Treatment helps symptoms for some SPG11 HSP

Posted - June 2012 in Research Highlights

Improvement in walking

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SPG11 HSPers normally have complicated HSP and some have a unique biochemical imbalance. After treatment with L-Dopa/carbidopa and Sapropterin, correction of the biochemical imbalance and significant gait improvement were found in all 4 participants in this US study who have this unique biochemical imbalance.

 

Note: this treatment would be expected to be successful only in SPG11 HSPers with this unique biochemical imbalance.

 

Objective: Report the clinical findings of four patients with HSP due to mutations of SPG11 and a secondary neurotransmitter disorder.

Background Complicated hereditary spastic paraplegias (HSP) associated with thin corpus callosum and cognitive delays may be due to SPG11 (spatacsin or KIAA1840). Previous reports have identified extrapyramidal symptoms in SPG11 patients and improvement with empiric dopaminergic agents.

Design/Methods: Four patients with clinical findings consistent with HSP and with ultimate identification of mutations in KIAA1840 were evaluated as part of the Undiagnosed Disease Program at the NIH or the Myelin Disorders Bioregistry Project according to IRB approved protocols. As part of the evaluation of extrapyramidal symptoms, cerebrospinal fluid (CSF) neurotransmitters were analyzed by standard clinical approaches. Patients were examined before and after initiation of treatment with L-dopa/carbidopa, including comprehensive neurologic examination and timed gait analysis.

Results: Three out of four subjects had decreased levels of homovanillic acid (HVA) and low or borderline tetrahydrobiopterin (BH4) on CSF analysis. One subject also had decreased 5-hydroxyindoleacetic acid (5H1AA). These subjects were all treated symptomatically with L-Dopa/carbidopa and two subjects were treated with Sapropterin. The fourth subject, the brother of one of the above subjects, had normal CSF values of BH4, 5H1AA and HVA but was nevertheless treated with L-Dopa/carbidopa empirically due to symptoms of dystonia and gait freezing. In two subjects, CSF was retested after treatment with normalization of abnormalities. Gait improvement was noted in all subjects (example average of four trials of timed gait analysis in one subject; on: 16.57 + 2.9 sec vs. off: 29.65 + 8.9 sec).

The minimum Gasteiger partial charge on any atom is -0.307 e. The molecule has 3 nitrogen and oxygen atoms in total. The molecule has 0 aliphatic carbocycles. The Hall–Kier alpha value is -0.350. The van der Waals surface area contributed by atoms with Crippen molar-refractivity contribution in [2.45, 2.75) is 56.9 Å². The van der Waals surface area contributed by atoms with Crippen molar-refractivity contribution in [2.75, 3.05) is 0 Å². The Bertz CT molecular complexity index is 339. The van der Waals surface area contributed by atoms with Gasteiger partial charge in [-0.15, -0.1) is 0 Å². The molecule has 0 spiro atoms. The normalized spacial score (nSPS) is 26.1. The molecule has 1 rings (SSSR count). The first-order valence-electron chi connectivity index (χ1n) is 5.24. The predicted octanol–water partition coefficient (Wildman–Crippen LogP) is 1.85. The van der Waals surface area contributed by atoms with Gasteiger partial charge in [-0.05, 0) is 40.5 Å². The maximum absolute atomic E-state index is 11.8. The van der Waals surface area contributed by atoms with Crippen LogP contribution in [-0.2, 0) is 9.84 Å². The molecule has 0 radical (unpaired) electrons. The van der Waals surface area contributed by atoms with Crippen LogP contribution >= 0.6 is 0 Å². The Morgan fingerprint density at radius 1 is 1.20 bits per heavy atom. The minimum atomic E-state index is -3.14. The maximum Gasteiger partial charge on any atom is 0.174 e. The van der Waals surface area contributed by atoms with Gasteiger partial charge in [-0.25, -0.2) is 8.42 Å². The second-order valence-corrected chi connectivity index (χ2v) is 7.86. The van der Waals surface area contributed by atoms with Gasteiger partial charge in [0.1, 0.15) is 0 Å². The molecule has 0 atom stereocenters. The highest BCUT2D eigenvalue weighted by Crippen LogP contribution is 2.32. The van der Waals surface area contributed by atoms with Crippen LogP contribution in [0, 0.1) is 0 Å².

Conclusions: Likely secondary deficits in homovanillic acid (HVA), tetrahydrobiopterin (BH4) and 5-hydroxyindoleacetic acid (5H1AA) may be seen in SPG11. Biochemical normalization and gait improvement can be seen after treatment with L-Dopa/carbidopa and Sapropterin in SPG11.

 

SOURCE: Neurology April 25, 2012; 78(Meeting Abstracts 1): P05.133 doi: 10.1212/WNL.78.1

Neurotransmitter Abnormalities and Response to L-Dopa in SPG11

Adeline Vanderver1, Davide Tonduti2, Pierre Lebon3, Nenad Blau4, Johanna Loewenstein5, William Gahl6, Camilo Toro7 and Keith Hyland8

 

1 Childrens National Medical Center Washington DC 
2 IRCCS C. Mondino Institute of Neurology Foundation Pavia Italy
3 Hopital Cochin Paris universite Paris Descartes Paris France
4 Zurich ZH Switzerland
5 Children’s National Medical Center Washington DC 
6 NHGRI, NIH Bethesda MD 
7 NINDS, NIH Frederick MD 
8 Atlanta GA United States

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